All forms of gambling are not created equal. Marylanders should take this into account when deciding how to vote in November's referendum on slots.
My research as a social anthropologist has been focused on a dramatic turn that has taken place in recent decades from social forms of gambling played at tables to asocial forms played alone at video terminals. If voters endorse the proposal to alter Maryland's constitution to allow slot machines at racetracks, residents will be exposed to devices that have been carefully designed to make them lose as much as possible.
It's important for voters to understand how these machines work. Every feature of a slot machine -- its mathematical structure, visual graphics, sound dynamics, seating and screen ergonomics -- is calibrated to increase a gambler's "time on device" and to encourage "play to extinction," which is industry jargon for playing until all your money is gone. The machines have evolved from handles and reels to buttons and screens, from coins to credit cards, from a few games a minute to hundreds. Inside, complicated algorithms perform a high-tech version of "loading the dice" -- deceptions no self-respecting casino would ever allow in table gambling. The machines are designed to exploit aspects of human psychology, and they do it well. In the eyes of the gaming industry, this may look like success, but it comes at great expense for gamblers.
The rise in slots gambling, fueled in large part by these technological developments, has led to much higher rates of gambling addiction. This is evident at Gamblers Anonymous meetings in Las Vegas, where the vast majority of participants are machine gamblers. These gamblers are motivated more by a need to escape reality than any desire for entertainment and excitement. Without the presence of social elements such as other players or a live dealer, they are able to exit the world and enter a state where everything fades away. Slot machines so completely concentrate players' attention on a series of game events that anything troubling about their life situations -- physically, emotionally or socially -- gets blotted out. Players enter what's known as the "machine zone," where even winning stops mattering; in fact, it can be unwelcome because it interrupts the flow of play. Such players only stop when their credits are consumed.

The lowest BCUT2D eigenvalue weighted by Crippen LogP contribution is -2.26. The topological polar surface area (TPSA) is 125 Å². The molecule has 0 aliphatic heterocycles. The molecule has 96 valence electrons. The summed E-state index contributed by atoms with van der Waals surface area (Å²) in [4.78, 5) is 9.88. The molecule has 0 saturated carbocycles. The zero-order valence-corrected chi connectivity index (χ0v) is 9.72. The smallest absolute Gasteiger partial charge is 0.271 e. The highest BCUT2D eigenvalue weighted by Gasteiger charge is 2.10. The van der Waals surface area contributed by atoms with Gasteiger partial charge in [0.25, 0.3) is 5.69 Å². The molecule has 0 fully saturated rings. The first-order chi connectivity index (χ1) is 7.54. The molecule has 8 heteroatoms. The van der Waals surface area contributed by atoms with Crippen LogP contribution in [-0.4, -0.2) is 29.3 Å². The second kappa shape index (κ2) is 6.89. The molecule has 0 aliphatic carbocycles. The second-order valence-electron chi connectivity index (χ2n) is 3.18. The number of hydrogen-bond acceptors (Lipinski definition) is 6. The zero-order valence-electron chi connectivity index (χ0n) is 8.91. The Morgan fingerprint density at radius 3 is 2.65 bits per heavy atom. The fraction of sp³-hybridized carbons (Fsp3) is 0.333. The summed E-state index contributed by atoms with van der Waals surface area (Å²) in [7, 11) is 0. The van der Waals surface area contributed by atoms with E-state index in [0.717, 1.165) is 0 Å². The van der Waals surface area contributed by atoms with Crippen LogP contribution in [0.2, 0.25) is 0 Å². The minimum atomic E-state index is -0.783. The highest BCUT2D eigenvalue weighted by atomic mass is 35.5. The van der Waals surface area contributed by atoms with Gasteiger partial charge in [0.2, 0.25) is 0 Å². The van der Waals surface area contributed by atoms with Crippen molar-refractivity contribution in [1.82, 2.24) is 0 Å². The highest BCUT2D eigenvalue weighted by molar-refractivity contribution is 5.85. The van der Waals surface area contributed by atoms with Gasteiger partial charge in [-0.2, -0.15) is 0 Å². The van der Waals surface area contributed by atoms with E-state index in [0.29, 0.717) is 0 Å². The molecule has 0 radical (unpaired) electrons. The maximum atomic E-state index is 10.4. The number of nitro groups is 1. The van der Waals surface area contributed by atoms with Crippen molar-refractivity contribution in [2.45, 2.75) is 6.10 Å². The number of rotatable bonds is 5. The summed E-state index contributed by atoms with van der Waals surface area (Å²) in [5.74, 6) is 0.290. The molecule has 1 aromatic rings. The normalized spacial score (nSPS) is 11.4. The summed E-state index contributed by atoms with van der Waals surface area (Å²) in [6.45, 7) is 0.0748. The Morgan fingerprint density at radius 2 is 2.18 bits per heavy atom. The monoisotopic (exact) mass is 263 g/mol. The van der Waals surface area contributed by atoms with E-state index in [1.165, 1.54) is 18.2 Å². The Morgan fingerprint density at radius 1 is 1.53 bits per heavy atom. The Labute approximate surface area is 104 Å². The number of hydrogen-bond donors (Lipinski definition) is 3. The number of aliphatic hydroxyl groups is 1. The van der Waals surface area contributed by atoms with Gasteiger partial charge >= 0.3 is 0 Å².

Discussion of problem gambling typically focuses on individual gamblers and their "predisposition" to addiction. This focus elides the fact that some activities are more addictive than others. The aim of the gambling industry is to increase its bottom line, not to create addicts. But in effect, its efforts to make slot machines so effective at extracting money from people yields a product that, for all intents and purposes, approaches every player as a potential addict -- in other words, someone who won't stop playing until his or her means are depleted.
The pro-slots contingent promises increased money for the state, but that money can't be guaranteed. It is unclear how much people will spend on gambling, especially with the weakening economy. What revenue slot machines do generate comes not from entertaining but exploiting people. Should the government, whose role is to protect its citizens, become a partner in this ethically dubious enterprise? Marylanders should think twice before allowing slots in their state.
-- Natasha Dow Schüll
The writer is an assistant professor at the Massachusetts Institute of Technology.